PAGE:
BMW has developed a great system to handle safety features and displays while driving at a track. The M button allows the driver to switch between normal mode (where all screens and safety systems are active), sport mode (where the radio and non-critical safety systems are deactivated and a custom speedometer is shown), or track mode.
In its raciest, most focused setting the central screen is switched off, all safety systems (outside of stability control) are turned off, and the focus is entirely on driving fast without any distractions.
For the most part, OS7.0 is the best iteration of BMW’s iDrive infotainment system. It’s fast, easy to use, and comes with a fully-featured voice recognition system capable of everything from making calls through to entering destinations.
It’s backed up by wireless Apple CarPlay and wireless phone charging.
BMW has dived headfirst into connected services and offers a number of pay-to-play applications that can be added to the car over time. This includes remote software upgrades to avoid unnecessary dealer visits.
Leg- and headroom in the first row is excellent, but we would have loved to see a seatbelt arm extension to make putting a seatbelt on easier. It can be a bit far to reach in its regular position and most convertibles and coupes in this segment come with a retractable arm that makes the belt a shorter reach. Nitpicky, I know.
In the second row, you’ll struggle to fit anybody bigger than a child. Adults have (just) enough leg- and knee-room, but it’s the headroom that will have you sitting tilted. Much like the Porsche 911, the seats are for emergency use only.
Fit and finish, along with build quality around the cabin, is excellent. It’s tight as a drum and for the most part feels worth the $350,000 you’ve spent.
It’s coupled with a 16-speaker Bowers and Wilkins sound system that offers plenty of punch, and teams with the cabin’s custom LED lighting package for internal surround lighting within the speaker cage.
Cargo capacity comes in at 420 litres with the ability to fold the second row flat for storage of longer items.
What’s under the bonnet?
The engine is a work of art. The engine is topped by a (real) carbon fibre cover, but once you remove it you’ll expose the twin-turbocharged V8 engine that lurks beneath.
The 4.4-litre twin-turbocharged V8 engine produces 460kW of power and 750Nm of torque, mated to an eight-speed automatic transmission. It’s a torque converter, with BMW opting to avoid dual-clutch gearbox technology.
Official fuel consumption comes in at 10.4 litres of fuel per 100km. As I’m sure you can imagine, spend time mashing the right pedal and that figure will increase, but not significantly. With the idle stop function and a gentle right foot in comfort mode, you won’t see the figure go far beyond the 14L/100km mark.
BMW claims the 0-100km/h dash takes 3.2 seconds. We tested this out with our VBox and came pretty close, clocking a 0-100km/h dash of 3.3 seconds and a 1/4-mile acceleration time of 11.2 seconds at 205km/h. Given a warmer track we reckon it wouldn’t be all that hard to hit 3.2 seconds and a sub-11-second quarter mile.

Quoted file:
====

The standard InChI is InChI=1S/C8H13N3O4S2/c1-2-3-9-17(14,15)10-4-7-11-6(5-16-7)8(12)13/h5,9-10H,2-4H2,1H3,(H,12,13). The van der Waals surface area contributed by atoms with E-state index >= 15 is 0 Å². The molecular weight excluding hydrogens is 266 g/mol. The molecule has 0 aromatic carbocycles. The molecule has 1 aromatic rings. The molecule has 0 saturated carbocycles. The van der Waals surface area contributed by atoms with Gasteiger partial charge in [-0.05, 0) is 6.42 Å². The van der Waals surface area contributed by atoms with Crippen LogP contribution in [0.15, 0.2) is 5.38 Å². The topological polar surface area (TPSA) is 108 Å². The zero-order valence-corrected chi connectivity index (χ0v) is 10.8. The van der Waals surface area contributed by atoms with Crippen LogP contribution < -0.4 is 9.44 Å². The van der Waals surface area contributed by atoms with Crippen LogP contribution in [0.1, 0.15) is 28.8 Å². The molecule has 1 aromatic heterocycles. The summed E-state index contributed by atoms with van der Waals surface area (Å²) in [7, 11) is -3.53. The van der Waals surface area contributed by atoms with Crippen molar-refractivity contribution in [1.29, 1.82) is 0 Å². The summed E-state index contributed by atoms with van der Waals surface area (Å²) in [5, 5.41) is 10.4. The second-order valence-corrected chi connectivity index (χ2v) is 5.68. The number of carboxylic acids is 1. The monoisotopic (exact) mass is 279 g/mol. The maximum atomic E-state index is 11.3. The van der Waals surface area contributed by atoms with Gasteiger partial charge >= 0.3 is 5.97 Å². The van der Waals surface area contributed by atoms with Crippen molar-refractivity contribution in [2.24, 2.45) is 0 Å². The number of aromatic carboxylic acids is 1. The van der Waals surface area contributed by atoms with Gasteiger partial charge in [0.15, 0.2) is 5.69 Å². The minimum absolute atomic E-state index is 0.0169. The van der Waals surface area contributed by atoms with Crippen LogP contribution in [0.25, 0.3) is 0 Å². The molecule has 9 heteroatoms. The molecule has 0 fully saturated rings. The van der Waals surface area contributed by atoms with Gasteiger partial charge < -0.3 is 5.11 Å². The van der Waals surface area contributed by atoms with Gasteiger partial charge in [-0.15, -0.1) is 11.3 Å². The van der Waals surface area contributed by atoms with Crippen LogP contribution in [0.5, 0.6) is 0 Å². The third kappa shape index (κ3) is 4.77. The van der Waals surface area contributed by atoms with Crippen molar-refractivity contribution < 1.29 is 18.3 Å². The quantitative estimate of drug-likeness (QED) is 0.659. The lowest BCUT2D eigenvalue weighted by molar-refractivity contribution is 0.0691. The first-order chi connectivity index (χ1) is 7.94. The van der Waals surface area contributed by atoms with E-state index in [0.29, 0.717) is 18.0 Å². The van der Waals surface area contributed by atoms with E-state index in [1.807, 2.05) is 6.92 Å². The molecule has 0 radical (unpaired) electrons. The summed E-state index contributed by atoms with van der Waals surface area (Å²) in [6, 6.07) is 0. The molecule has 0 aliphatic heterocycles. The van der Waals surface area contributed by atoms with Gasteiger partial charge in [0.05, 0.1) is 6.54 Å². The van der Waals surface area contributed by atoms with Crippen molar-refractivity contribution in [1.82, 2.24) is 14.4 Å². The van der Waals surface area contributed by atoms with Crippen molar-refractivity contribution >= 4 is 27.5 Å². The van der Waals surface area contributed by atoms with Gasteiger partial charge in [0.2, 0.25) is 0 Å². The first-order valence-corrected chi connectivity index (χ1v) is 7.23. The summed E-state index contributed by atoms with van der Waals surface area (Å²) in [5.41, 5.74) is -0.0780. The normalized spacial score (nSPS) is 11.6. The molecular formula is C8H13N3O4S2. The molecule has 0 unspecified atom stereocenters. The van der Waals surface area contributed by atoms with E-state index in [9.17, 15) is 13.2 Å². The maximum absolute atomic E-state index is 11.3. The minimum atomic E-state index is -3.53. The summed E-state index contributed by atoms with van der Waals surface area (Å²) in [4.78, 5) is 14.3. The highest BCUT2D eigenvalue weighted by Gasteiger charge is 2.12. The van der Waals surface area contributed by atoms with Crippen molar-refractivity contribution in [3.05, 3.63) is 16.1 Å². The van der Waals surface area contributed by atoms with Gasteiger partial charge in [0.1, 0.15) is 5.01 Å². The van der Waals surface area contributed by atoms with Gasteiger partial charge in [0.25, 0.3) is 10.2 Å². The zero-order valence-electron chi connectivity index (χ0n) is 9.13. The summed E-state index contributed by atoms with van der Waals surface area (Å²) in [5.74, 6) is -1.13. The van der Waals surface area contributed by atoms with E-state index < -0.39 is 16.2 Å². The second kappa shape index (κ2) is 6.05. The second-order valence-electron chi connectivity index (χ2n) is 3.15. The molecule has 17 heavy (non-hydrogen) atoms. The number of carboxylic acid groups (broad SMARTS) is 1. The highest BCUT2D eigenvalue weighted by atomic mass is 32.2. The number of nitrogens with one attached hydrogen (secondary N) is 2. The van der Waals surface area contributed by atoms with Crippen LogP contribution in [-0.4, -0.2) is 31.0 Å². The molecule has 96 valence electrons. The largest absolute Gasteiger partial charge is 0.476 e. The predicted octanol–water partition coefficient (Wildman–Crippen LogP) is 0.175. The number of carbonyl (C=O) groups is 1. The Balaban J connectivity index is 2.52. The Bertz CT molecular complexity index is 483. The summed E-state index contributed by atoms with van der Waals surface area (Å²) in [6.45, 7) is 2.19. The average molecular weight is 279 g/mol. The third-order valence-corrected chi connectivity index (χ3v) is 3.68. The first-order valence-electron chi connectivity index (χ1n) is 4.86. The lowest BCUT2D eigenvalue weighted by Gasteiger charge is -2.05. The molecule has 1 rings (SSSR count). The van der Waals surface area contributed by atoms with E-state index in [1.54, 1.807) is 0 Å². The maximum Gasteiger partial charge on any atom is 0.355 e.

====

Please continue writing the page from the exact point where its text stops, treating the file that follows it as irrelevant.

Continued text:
How does the BMW M8 Competition drive?
Let’s start with the low speed experience – the engine start in particular. By default the car starts in a loud mode with the exhaust open – it’s so loud that I was able to hear it turn over and idle from two levels above in an underground car park.
The first couple of minutes is also pretty loud, as the engine tries to get to temperature as quick as it can. It sounds pretty serious, and it’s not hard to tell that BMW has avoided subdued idle notes for its Competition models.
In saying that, once the engine has reached operating temperature things quieten down a bit. With the exhaust button deactivated it’s actually quite a peaceful cabin environment. There’s a burble from the rear under acceleration, but it’s not going to upset pedestrians as you pass them.
BMWs fitted with this twin-turbocharged V8 engine tend to have quite a doughy throttle. The M8 Competition is no exception, with an almost laggy response when you push the throttle pedal.
It’s almost as if it wants to stay in its current gear and avoid dropping back through gears at all costs. That works fine for the most part because the 750Nm of torque is available from just 1800rpm.
Around the city the ride is good thanks to a soft adaptive suspension tune. There’s a slight edge to potholes and speed humps thanks to those 20-inch alloy wheels, but it’s not as bad as you’d expect when you look at the 35-profile rubber.
Steering feel is fairly vague at low speed, but that’s welcomed when you consider the grand tourer image it’s trying to portray.
Brake pedal feel is interesting. It’s good in the sense of feedback through the pedal, but interesting in the sense it combines electronic actuation with a combined boost and control module. It allows the car to detect brake pedal input earlier and prime the brake system.
In comfort mode that means longer pedal travel and softer pedal feel, while in the more aggressive sport driving setting it means a firmer pedal with less pedal travel required.